Saturday, February 22, 2014

A view from the trenches

After handling criminal defense appeals for the last several years, I recently transferred to a public defender office.  This move will involve being at the courthouse on a daily basis.  Naturally, that change in positions has brought a new perspective when reading and analyzing recent federal and state decisions. 

With this different viewpoint,  my blog posts will aim to discuss the possible impact that cases may have on those practicing in the courtroom.  In other words, a review of recent appellate decisions from the trial lawyer's point of view.

The posts will range from simple courtroom practices to substantial changes in criminal law.  Along the way, I hope these posts will include trial practice discussions regarding pre-trial motions, jury instructions, closing arguments.  If nothing else, I write to educate myself and those who are along side me in the trenches.   

Saturday, February 08, 2014

Failure to give self-defense requires new trial in second-degree murder case

Carol Longenecker Schmidt won in State v. Williams, No. 107,366 (Kan. App. Jan. 17, 2014)(unpublished), obtaining a new trial in a Sedgwick County second-degree murder prosecution.  Although the COA affirmed a conviction for aggravated battery, the COA held that the failure to give a self-defense instruction required a new trial.  The state charged Mr. Williams with intentional second-degree murder.  The jury convicted Mr. Williams of unintentional second-degree murder.  The district court refused to give a self-defense instruction.  After detailed consideration of the record, the COA held that, viewed in a light most favorable to Mr. Williams, some evidence would have supported self-defense and, therefore, the district court erred by failing to give the requested instruction.

But because the jury acquitted Mr. Williams of intentional second-degree murder, the state argued that any error was harmless in part because self-defense is incompatible with unintentional second-degree murder.  The COA disagreed:
To prove reckless second-degree murder in this case, the State had to show Williams killed Donald “unintentionally but recklessly under circumstances manifesting extreme indifference to the value of human life.” See K.S.A. 21–3402(b). As that statute has been interpreted by the Supreme Court in Deal, however, the State only had to establish that the killing itself was unintentional. The State was not required to establish that the acts prior to and leading up to Donald's death were reckless or careless; in fact, a finding by the jury that the acts causing Donald's death were intentional would be wholly consistent with a conviction for reckless second-degree murder under the statute as interpreted by [State v. Deal, 293 Kan. 872, Syl. ¶¶ 1, 2, 269 P.3d 1282 (2012)] as long as the jury found the killing itself was unintentional. Thus, the fact that a killing itself is unintentional under K.S.A. 21–3402(b) does not preclude a finding that a defendant engaged in voluntary and deliberate acts leading up to and actually causing the death of the victim.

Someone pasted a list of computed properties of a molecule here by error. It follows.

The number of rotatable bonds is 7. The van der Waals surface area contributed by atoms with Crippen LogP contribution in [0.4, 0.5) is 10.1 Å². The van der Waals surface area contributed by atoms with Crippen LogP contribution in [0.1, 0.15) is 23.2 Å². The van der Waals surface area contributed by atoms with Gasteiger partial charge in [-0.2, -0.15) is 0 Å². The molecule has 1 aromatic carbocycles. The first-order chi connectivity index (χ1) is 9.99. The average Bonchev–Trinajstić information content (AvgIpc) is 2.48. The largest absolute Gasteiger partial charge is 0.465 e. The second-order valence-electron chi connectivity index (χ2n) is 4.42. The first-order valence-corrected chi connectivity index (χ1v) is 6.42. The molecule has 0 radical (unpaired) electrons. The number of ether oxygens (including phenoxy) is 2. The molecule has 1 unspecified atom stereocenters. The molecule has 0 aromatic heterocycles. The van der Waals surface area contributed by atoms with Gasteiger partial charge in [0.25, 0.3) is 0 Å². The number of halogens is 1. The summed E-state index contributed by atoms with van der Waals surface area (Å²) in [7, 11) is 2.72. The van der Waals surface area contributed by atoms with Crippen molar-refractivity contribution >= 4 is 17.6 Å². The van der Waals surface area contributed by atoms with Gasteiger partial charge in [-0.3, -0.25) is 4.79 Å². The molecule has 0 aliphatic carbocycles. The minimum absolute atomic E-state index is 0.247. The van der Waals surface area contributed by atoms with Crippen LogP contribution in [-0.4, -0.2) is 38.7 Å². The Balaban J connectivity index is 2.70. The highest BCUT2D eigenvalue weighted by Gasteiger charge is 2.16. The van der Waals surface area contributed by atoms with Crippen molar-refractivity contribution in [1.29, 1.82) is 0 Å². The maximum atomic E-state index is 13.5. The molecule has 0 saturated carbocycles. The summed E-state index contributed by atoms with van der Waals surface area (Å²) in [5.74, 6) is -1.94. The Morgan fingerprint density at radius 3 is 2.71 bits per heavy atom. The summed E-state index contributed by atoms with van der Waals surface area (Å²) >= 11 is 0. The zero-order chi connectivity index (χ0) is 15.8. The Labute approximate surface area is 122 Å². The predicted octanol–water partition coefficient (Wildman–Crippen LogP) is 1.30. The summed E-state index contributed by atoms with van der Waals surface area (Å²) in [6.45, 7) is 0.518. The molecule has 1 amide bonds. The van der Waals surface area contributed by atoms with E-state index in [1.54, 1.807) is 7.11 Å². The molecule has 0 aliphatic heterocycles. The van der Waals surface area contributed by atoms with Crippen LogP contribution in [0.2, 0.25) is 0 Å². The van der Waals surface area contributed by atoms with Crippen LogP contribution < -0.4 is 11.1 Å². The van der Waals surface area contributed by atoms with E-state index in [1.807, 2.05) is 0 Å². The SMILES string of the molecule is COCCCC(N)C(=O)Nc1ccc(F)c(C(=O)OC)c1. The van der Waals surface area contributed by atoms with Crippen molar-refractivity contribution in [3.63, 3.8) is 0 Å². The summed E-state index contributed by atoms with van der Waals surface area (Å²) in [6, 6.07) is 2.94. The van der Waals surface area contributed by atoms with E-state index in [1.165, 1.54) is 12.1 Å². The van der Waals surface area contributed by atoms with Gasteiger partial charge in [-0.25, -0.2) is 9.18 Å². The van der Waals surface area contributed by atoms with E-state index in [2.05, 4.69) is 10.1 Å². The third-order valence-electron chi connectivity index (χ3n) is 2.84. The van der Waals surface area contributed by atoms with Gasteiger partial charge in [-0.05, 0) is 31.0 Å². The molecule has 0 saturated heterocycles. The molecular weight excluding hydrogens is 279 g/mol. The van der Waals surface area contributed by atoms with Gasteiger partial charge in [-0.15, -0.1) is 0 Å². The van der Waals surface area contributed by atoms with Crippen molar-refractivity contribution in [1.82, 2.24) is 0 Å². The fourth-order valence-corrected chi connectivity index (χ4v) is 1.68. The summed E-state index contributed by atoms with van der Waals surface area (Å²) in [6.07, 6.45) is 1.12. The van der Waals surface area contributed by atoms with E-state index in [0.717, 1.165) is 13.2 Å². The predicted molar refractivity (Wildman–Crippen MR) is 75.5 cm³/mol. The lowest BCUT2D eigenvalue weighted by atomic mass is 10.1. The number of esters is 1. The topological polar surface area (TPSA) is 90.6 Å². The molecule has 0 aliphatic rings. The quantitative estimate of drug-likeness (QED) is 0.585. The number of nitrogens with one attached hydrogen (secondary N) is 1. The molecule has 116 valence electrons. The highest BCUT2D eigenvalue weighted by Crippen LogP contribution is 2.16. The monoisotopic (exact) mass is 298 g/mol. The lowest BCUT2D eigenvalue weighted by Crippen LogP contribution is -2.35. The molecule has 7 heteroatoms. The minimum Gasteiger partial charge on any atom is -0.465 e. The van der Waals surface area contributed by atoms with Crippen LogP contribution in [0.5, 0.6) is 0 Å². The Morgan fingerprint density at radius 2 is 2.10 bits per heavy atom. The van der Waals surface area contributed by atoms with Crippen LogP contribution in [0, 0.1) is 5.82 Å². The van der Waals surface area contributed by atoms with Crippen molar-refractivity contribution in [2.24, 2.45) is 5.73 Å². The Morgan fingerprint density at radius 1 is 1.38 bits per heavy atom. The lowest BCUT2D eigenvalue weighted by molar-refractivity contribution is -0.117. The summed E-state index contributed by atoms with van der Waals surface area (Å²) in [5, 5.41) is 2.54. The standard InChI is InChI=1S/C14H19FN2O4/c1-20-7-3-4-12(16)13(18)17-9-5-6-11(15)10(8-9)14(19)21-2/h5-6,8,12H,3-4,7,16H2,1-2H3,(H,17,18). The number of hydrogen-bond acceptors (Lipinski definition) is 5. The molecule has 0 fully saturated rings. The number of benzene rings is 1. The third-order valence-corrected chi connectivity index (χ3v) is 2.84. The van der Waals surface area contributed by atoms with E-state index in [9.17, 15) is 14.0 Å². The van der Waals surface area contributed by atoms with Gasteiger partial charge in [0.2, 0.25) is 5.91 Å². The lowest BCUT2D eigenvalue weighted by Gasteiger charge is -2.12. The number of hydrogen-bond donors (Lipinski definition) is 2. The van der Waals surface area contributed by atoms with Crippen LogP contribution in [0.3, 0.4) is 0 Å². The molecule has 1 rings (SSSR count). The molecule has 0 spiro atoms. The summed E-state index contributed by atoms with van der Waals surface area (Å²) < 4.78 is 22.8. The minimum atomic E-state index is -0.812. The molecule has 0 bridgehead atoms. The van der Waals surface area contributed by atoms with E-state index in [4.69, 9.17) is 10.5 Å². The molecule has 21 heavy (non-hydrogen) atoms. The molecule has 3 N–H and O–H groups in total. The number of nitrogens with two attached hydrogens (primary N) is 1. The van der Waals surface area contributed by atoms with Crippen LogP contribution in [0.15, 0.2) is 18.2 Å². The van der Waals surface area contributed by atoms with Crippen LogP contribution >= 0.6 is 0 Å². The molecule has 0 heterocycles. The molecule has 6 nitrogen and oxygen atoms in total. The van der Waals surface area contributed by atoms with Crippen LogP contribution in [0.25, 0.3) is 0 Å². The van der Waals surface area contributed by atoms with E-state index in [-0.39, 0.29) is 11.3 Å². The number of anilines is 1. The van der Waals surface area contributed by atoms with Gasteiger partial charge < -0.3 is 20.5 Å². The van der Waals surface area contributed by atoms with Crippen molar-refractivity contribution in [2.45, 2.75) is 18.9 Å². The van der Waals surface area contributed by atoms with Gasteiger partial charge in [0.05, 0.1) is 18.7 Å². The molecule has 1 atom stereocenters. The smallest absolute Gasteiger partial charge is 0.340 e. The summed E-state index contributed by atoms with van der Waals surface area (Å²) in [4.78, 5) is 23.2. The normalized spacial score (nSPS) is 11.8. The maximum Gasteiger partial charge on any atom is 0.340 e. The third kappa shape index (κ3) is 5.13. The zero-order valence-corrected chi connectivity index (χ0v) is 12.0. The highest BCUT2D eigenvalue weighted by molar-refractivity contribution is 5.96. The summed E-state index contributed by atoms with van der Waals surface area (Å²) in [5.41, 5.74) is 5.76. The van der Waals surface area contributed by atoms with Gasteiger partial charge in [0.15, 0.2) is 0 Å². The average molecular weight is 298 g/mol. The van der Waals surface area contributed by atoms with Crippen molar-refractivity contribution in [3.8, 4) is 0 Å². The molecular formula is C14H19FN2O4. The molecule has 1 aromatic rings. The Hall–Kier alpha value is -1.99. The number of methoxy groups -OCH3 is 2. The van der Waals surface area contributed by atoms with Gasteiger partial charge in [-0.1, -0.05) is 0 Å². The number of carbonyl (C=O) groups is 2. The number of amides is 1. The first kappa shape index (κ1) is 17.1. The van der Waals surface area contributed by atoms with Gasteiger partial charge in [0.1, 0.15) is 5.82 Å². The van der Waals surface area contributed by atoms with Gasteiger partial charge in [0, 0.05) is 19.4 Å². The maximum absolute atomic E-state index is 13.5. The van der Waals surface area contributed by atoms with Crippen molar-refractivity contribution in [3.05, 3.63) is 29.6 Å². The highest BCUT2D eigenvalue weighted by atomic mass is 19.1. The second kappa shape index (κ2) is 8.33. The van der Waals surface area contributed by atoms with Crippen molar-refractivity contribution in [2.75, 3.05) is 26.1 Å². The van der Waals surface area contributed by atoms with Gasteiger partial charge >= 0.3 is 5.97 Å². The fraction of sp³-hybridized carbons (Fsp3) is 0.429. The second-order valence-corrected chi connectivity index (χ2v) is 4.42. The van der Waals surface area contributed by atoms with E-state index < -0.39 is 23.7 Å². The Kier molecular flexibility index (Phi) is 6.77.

Applying the statute as construed by the Supreme Court in Deal, we conclude Williams had a viable claim of self-defense to murder in the second degree (unintentional), the lesser included offense upon which he was convicted. Williams admitted that he intentionally swung a knife at Donald in order to keep Donald from beating him with the broom or mop. Williams also admitted that after Donald came toward him and grabbed his forearm and hand, Williams intentionally pushed Donald into a glass door and, in the process, inadvertently stabbed Donald in the chest. Williams repeatedly denied, however, that he ever intended to kill Donald. Thus, had the court provided it, an instruction on self-defense would have advised the jury that the voluntary and deliberate acts of deadly force leading up to and actually causing Donald's death were justified to the extent it appeared to Williams and that he reasonably believed the use of deadly force was necessary to prevent imminent death or great bodily harm.
 The COA also rejected the state's claim that, by not convicting of voluntary manslaughter, the jury evinced its rejection of the first element of self-defense: